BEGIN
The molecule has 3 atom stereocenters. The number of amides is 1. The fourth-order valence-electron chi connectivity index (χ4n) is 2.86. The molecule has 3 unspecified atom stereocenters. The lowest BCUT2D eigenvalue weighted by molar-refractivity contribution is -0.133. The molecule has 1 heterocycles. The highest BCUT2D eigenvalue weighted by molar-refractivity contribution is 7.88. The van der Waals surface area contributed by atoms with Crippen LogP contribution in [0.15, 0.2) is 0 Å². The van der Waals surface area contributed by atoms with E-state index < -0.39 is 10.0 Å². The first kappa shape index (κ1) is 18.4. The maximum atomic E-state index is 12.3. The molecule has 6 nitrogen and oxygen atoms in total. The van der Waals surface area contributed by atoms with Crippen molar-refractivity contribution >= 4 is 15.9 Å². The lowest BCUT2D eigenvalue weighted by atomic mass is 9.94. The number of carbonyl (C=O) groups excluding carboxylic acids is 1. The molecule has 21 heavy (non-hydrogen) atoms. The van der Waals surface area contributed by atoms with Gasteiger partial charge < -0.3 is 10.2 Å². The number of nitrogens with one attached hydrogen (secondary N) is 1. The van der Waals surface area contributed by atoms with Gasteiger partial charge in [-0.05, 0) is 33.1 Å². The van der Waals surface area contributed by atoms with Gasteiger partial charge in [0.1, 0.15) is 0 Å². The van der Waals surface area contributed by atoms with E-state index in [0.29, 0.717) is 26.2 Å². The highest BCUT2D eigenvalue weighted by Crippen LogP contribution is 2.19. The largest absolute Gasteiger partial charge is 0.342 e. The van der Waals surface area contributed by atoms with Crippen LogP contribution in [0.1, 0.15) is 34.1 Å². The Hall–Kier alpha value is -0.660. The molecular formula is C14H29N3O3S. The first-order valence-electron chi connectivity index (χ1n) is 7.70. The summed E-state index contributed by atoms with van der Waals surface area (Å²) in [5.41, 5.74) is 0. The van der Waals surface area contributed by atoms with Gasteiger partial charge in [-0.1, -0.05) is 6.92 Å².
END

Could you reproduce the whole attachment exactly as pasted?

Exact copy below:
The molecule has 3 atom stereocenters. The number of amides is 1. The fourth-order valence-electron chi connectivity index (χ4n) is 2.86. The molecule has 3 unspecified atom stereocenters. The lowest BCUT2D eigenvalue weighted by molar-refractivity contribution is -0.133. The molecule has 1 heterocycles. The highest BCUT2D eigenvalue weighted by molar-refractivity contribution is 7.88. The van der Waals surface area contributed by atoms with Crippen LogP contribution in [0.15, 0.2) is 0 Å². The van der Waals surface area contributed by atoms with E-state index < -0.39 is 10.0 Å². The first kappa shape index (κ1) is 18.4. The maximum atomic E-state index is 12.3. The molecule has 6 nitrogen and oxygen atoms in total. The van der Waals surface area contributed by atoms with Crippen molar-refractivity contribution >= 4 is 15.9 Å². The lowest BCUT2D eigenvalue weighted by atomic mass is 9.94. The number of carbonyl (C=O) groups excluding carboxylic acids is 1. The molecule has 21 heavy (non-hydrogen) atoms. The van der Waals surface area contributed by atoms with Gasteiger partial charge < -0.3 is 10.2 Å². The number of nitrogens with one attached hydrogen (secondary N) is 1. The van der Waals surface area contributed by atoms with Gasteiger partial charge in [-0.05, 0) is 33.1 Å². The van der Waals surface area contributed by atoms with Gasteiger partial charge in [0.1, 0.15) is 0 Å². The van der Waals surface area contributed by atoms with E-state index in [0.29, 0.717) is 26.2 Å². The highest BCUT2D eigenvalue weighted by Crippen LogP contribution is 2.19. The largest absolute Gasteiger partial charge is 0.342 e. The van der Waals surface area contributed by atoms with Crippen LogP contribution in [0.1, 0.15) is 34.1 Å². The Hall–Kier alpha value is -0.660. The molecular formula is C14H29N3O3S. The first-order valence-electron chi connectivity index (χ1n) is 7.70. The summed E-state index contributed by atoms with van der Waals surface area (Å²) in [5.41, 5.74) is 0. The van der Waals surface area contributed by atoms with Gasteiger partial charge in [-0.1, -0.05) is 6.92 Å².